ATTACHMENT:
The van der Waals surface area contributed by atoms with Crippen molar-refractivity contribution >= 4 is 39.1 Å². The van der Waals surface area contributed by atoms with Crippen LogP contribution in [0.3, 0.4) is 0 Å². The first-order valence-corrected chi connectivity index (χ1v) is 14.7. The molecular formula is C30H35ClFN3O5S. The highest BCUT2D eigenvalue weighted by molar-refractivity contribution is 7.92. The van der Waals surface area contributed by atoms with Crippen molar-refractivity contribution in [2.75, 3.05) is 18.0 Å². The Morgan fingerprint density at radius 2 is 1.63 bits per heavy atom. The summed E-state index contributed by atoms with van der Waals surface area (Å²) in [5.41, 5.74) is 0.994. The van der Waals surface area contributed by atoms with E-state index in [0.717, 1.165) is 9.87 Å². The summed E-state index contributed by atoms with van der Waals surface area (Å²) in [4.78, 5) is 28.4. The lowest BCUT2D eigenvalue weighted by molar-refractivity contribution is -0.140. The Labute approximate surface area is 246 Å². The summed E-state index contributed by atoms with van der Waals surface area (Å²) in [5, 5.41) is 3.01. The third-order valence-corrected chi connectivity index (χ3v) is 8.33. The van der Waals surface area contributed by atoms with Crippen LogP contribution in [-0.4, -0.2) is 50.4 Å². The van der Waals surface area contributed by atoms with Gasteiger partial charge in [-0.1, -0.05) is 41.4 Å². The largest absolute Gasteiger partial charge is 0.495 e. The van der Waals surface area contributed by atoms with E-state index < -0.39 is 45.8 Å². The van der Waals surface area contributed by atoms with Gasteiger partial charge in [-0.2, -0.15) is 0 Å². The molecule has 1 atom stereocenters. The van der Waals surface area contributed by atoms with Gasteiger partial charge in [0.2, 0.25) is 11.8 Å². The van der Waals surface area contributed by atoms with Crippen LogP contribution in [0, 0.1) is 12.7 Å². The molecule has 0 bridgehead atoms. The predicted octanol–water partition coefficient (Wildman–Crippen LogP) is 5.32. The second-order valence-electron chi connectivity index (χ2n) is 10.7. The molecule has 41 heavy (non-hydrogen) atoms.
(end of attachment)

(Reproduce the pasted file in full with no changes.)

The van der Waals surface area contributed by atoms with Crippen molar-refractivity contribution >= 4 is 39.1 Å². The van der Waals surface area contributed by atoms with Crippen LogP contribution in [0.3, 0.4) is 0 Å². The first-order valence-corrected chi connectivity index (χ1v) is 14.7. The molecular formula is C30H35ClFN3O5S. The highest BCUT2D eigenvalue weighted by molar-refractivity contribution is 7.92. The van der Waals surface area contributed by atoms with Crippen molar-refractivity contribution in [2.75, 3.05) is 18.0 Å². The Morgan fingerprint density at radius 2 is 1.63 bits per heavy atom. The summed E-state index contributed by atoms with van der Waals surface area (Å²) in [5.41, 5.74) is 0.994. The van der Waals surface area contributed by atoms with E-state index in [0.717, 1.165) is 9.87 Å². The summed E-state index contributed by atoms with van der Waals surface area (Å²) in [4.78, 5) is 28.4. The lowest BCUT2D eigenvalue weighted by molar-refractivity contribution is -0.140. The Labute approximate surface area is 246 Å². The summed E-state index contributed by atoms with van der Waals surface area (Å²) in [5, 5.41) is 3.01. The third-order valence-corrected chi connectivity index (χ3v) is 8.33. The van der Waals surface area contributed by atoms with Crippen LogP contribution in [-0.4, -0.2) is 50.4 Å². The van der Waals surface area contributed by atoms with Gasteiger partial charge in [-0.1, -0.05) is 41.4 Å². The largest absolute Gasteiger partial charge is 0.495 e. The van der Waals surface area contributed by atoms with E-state index < -0.39 is 45.8 Å². The van der Waals surface area contributed by atoms with Gasteiger partial charge in [-0.2, -0.15) is 0 Å². The molecule has 1 atom stereocenters. The van der Waals surface area contributed by atoms with Gasteiger partial charge in [0.2, 0.25) is 11.8 Å². The van der Waals surface area contributed by atoms with Crippen LogP contribution in [0, 0.1) is 12.7 Å². The molecule has 0 bridgehead atoms. The predicted octanol–water partition coefficient (Wildman–Crippen LogP) is 5.32. The second-order valence-electron chi connectivity index (χ2n) is 10.7. The molecule has 41 heavy (non-hydrogen) atoms.